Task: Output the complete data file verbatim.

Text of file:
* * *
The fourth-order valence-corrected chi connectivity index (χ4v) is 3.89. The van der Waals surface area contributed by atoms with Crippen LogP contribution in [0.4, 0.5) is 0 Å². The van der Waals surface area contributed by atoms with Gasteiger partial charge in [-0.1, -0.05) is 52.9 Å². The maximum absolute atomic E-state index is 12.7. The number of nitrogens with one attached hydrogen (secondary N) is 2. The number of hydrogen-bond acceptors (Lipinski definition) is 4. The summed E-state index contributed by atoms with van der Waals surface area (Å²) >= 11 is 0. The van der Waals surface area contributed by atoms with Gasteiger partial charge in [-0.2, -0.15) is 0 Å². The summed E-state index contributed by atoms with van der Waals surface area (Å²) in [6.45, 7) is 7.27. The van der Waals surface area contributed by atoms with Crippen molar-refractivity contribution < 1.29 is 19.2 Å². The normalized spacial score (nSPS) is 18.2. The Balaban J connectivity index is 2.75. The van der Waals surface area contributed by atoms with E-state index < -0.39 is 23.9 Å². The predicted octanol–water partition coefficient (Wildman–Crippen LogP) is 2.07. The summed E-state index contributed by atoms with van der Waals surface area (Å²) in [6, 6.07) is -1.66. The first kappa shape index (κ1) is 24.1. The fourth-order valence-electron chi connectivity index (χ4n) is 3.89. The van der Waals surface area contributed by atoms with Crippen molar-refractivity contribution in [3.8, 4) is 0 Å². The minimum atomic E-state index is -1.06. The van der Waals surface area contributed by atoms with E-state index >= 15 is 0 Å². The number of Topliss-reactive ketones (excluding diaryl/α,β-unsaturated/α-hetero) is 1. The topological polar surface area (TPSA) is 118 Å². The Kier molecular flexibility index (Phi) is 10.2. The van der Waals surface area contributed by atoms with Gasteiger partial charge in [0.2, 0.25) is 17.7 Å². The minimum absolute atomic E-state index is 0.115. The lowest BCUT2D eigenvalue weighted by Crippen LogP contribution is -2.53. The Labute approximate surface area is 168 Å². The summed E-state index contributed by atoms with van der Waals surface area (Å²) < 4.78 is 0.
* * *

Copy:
The fourth-order valence-corrected chi connectivity index (χ4v) is 3.89. The van der Waals surface area contributed by atoms with Crippen LogP contribution in [0.4, 0.5) is 0 Å². The van der Waals surface area contributed by atoms with Gasteiger partial charge in [-0.1, -0.05) is 52.9 Å². The maximum absolute atomic E-state index is 12.7. The number of nitrogens with one attached hydrogen (secondary N) is 2. The number of hydrogen-bond acceptors (Lipinski definition) is 4. The summed E-state index contributed by atoms with van der Waals surface area (Å²) >= 11 is 0. The van der Waals surface area contributed by atoms with Gasteiger partial charge in [-0.2, -0.15) is 0 Å². The summed E-state index contributed by atoms with van der Waals surface area (Å²) in [6.45, 7) is 7.27. The van der Waals surface area contributed by atoms with Crippen molar-refractivity contribution < 1.29 is 19.2 Å². The normalized spacial score (nSPS) is 18.2. The Balaban J connectivity index is 2.75. The van der Waals surface area contributed by atoms with E-state index < -0.39 is 23.9 Å². The predicted octanol–water partition coefficient (Wildman–Crippen LogP) is 2.07. The summed E-state index contributed by atoms with van der Waals surface area (Å²) in [6, 6.07) is -1.66. The first kappa shape index (κ1) is 24.1. The fourth-order valence-electron chi connectivity index (χ4n) is 3.89. The van der Waals surface area contributed by atoms with Crippen molar-refractivity contribution in [3.8, 4) is 0 Å². The minimum atomic E-state index is -1.06. The van der Waals surface area contributed by atoms with E-state index >= 15 is 0 Å². The number of Topliss-reactive ketones (excluding diaryl/α,β-unsaturated/α-hetero) is 1. The topological polar surface area (TPSA) is 118 Å². The Kier molecular flexibility index (Phi) is 10.2. The van der Waals surface area contributed by atoms with Gasteiger partial charge in [0.2, 0.25) is 17.7 Å². The minimum absolute atomic E-state index is 0.115. The lowest BCUT2D eigenvalue weighted by Crippen LogP contribution is -2.53. The Labute approximate surface area is 168 Å². The summed E-state index contributed by atoms with van der Waals surface area (Å²) < 4.78 is 0.